However, it is also true that in the past parts of ROCOR were also compromised and infected by Russian nationalism, excessive strictness to the point of negative phariseeism and depressing right-wing politics – some fringe elements were even so blind as to support Hitler. However, the best of ROCOR has been revealed as a Church of Confessors and Missionaries, as in its three saints: St Jonah of Hankou, St Seraphim of Sofia and St John of Shanghai. Moreover, further saints are yet to be revealed. Whatever the future shape of the present administrative structures of ROCOR, these saints have given ROCOR eternal significance, as only the saints can do, as everything else gathers the dust of history, being only passing fashion and political intrigue.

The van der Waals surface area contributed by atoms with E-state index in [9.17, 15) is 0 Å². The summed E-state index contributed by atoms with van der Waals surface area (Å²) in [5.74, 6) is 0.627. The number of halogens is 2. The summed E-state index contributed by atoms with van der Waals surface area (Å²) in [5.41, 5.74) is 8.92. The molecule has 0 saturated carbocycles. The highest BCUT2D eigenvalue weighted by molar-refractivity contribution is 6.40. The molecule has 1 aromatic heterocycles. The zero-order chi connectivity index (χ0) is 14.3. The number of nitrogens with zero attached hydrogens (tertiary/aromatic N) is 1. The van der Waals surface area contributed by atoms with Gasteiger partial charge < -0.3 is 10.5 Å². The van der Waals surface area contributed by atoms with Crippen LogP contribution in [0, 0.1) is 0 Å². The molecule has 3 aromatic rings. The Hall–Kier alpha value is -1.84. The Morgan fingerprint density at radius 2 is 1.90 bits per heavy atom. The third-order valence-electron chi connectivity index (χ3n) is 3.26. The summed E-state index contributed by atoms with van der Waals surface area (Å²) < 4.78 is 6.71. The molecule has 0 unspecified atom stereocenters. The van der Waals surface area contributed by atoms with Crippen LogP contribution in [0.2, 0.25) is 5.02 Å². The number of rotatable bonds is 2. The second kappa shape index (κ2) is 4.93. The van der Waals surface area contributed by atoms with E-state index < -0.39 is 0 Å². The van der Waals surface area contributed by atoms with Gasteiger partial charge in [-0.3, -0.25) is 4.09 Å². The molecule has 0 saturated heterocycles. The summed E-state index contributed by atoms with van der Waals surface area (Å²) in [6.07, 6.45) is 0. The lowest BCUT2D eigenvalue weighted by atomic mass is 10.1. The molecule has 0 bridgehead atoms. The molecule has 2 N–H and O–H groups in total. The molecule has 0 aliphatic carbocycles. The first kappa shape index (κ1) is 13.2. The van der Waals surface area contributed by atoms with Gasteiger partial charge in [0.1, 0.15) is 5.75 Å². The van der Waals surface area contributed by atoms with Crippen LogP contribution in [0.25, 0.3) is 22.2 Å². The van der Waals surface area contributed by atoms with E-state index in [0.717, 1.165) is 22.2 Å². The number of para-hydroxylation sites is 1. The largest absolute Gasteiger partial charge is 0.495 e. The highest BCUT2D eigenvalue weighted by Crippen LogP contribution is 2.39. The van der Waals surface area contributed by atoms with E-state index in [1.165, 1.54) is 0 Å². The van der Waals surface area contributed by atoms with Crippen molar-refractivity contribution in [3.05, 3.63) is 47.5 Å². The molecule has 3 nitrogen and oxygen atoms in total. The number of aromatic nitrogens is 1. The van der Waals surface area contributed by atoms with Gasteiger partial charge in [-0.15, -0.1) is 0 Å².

Ten years ago, in 2007, seeing the Church inside Russia at last free, ROCOR rejoined Her and in the last ten years the two parts of the Church have worked closely together. Some therefore ask why does ROCOR still exist? The answer is simple: we have a mission to witness to the Orthodox Truth specifically outside Russia. When in the past the Church inside Holy Rus was enslaved and fell silent, with the representatives of the Soviet-period Patriarchate abroad mostly abandoning ideals, sometimes disgracefully compromising themselves in renovationism, ecumenism and other ills, ROCOR spoke out. So also today ROCOR continues to proclaim outside Russia what the best of the rest of the Church proclaims inside Russia – the ideals of Holy Rus. What are these?